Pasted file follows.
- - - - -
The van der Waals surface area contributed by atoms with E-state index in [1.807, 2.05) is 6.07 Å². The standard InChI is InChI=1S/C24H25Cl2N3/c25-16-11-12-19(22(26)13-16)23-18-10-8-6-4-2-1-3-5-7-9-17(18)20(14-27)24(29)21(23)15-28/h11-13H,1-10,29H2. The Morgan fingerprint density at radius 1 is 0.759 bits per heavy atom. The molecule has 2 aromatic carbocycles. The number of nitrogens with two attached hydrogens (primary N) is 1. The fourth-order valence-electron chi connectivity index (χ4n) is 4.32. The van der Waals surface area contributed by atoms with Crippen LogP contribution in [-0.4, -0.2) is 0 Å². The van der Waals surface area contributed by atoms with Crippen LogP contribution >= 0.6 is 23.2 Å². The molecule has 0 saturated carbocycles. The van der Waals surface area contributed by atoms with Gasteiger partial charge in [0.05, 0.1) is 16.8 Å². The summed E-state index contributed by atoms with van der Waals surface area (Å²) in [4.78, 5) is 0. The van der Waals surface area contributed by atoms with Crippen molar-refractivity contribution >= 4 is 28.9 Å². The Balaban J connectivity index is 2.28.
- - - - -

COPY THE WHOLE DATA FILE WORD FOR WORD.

The van der Waals surface area contributed by atoms with E-state index in [1.807, 2.05) is 6.07 Å². The standard InChI is InChI=1S/C24H25Cl2N3/c25-16-11-12-19(22(26)13-16)23-18-10-8-6-4-2-1-3-5-7-9-17(18)20(14-27)24(29)21(23)15-28/h11-13H,1-10,29H2. The Morgan fingerprint density at radius 1 is 0.759 bits per heavy atom. The molecule has 2 aromatic carbocycles. The number of nitrogens with two attached hydrogens (primary N) is 1. The fourth-order valence-electron chi connectivity index (χ4n) is 4.32. The van der Waals surface area contributed by atoms with Crippen LogP contribution in [-0.4, -0.2) is 0 Å². The van der Waals surface area contributed by atoms with Crippen LogP contribution >= 0.6 is 23.2 Å². The molecule has 0 saturated carbocycles. The van der Waals surface area contributed by atoms with Gasteiger partial charge in [0.05, 0.1) is 16.8 Å². The summed E-state index contributed by atoms with van der Waals surface area (Å²) in [4.78, 5) is 0. The van der Waals surface area contributed by atoms with Crippen molar-refractivity contribution >= 4 is 28.9 Å². The Balaban J connectivity index is 2.28.